It’s also been a hard lesson to learn that sometimes spending the money for the right equipment and staff seems like an expensive or even impossible move, but actually makes or saves us much more money than trying to limp along without the resources we need. That’s probably a good lesson for frugality in our home, too.
7. What’s one thing you splurge on?
I don’t mind spending money on travel.
We still do it frugally, but I love taking trips and enjoying the food in the places we go.
Some of our kids are still really picky eaters, so it’s not uncommon for me and my husband to get takeout from a nice or interesting restaurant on our travels and then feed the kids cereal we brought from home. Cereal’s a once-a-week treat for my cereal-loving kids, so we all end up feeling like something special’s happening.
When I was pregnant with our fourth child, my husband hired someone to come clean our house once a week. She just did the bathrooms and floors, which I’d always said sounded like heaven to me, but it turns out it was a splurge I didn’t enjoy.
I loved how clean the house was when I came home on cleaning days, but I’d bring my three children inside and they would immediately spill yogurt on those clean floors and I would spend all week thinking about what else I could have done with that money we’d given to the cleaner.
I was also appalled one day to hear one of my children tell me that he didn’t need to clean something up because the cleaner would do it. It was really interesting for me to try on a splurge and find out that it wasn’t the right one for me.
8. What’s one thing you aren’t remotely tempted to splurge on?
Beauty products and services. I’m really basic when it comes to a beauty regime.
9. If $1000 was dropped into your lap today, what would you do with it?
I’d put it in our retirement account. We’re behind on retirement savings because of all the investing we’ve done in our own company.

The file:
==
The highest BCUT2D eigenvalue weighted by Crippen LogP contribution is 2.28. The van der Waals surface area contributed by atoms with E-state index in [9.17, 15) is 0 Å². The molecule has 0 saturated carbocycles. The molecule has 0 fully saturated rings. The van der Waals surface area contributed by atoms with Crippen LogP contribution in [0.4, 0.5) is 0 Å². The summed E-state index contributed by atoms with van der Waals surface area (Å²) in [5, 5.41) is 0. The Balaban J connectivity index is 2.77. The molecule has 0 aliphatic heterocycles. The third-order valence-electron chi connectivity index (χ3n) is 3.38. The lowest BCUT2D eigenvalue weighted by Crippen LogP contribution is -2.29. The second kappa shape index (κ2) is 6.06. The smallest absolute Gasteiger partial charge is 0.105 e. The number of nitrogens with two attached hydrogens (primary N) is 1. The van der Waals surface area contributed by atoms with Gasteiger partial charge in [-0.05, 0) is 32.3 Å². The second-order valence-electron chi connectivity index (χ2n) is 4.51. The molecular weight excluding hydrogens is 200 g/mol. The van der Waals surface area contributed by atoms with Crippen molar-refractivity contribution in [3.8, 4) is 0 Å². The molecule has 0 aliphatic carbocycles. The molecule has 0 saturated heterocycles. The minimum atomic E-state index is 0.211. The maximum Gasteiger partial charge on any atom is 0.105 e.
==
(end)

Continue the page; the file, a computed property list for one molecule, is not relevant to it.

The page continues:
Our hope is that the company will turn out to be worth something when we retire, but I’d still like a healthier traditional retirement account.
10. What’s the easiest/hardest part of being frugal?
I find it thrilling to find a great thrift store deal and enjoy a lot of frugal activities, like cooking and canning, but I sometimes feel constrained by my own frugal limits.
My husband occasionally has to drag me out of the house and remind me not to get too miserly when my frugal choices make me irritable.
11. Is there anything unique about frugal living in your area?
For me, frugal living in rural Canada is a lot different than frugal living in the other places I’ve lived – the US and the UK. I was shocked at the price of dairy products when we moved here. Dairy, poultry, and eggs are all supply marketed, and the average price for all of them is substantially more than what I paid for them in the US.
Also, some of the resources I used for frugal living in other places – eBay, ThredUp, etc. – just don’t operate well here.
On the flip side, the Canadian government pays a monthly tax-free benefit to families with children, so we receive money every month just for having children.
MB, I smiled when I saw that you read the Tightwad Gazette for fun when you were a teenager. ME TOO! I bet a number of us in this community can relate. 🙂
Is your husband from Scotland? And does your business relate to his PhD?
And I’m curious: how did things progress with your relationship with your husband, since you met him while you were on a trip? Did you stay in Scotland after your planned four months? Did you come back home and do a long-distance relationship for a while and then go back and get married?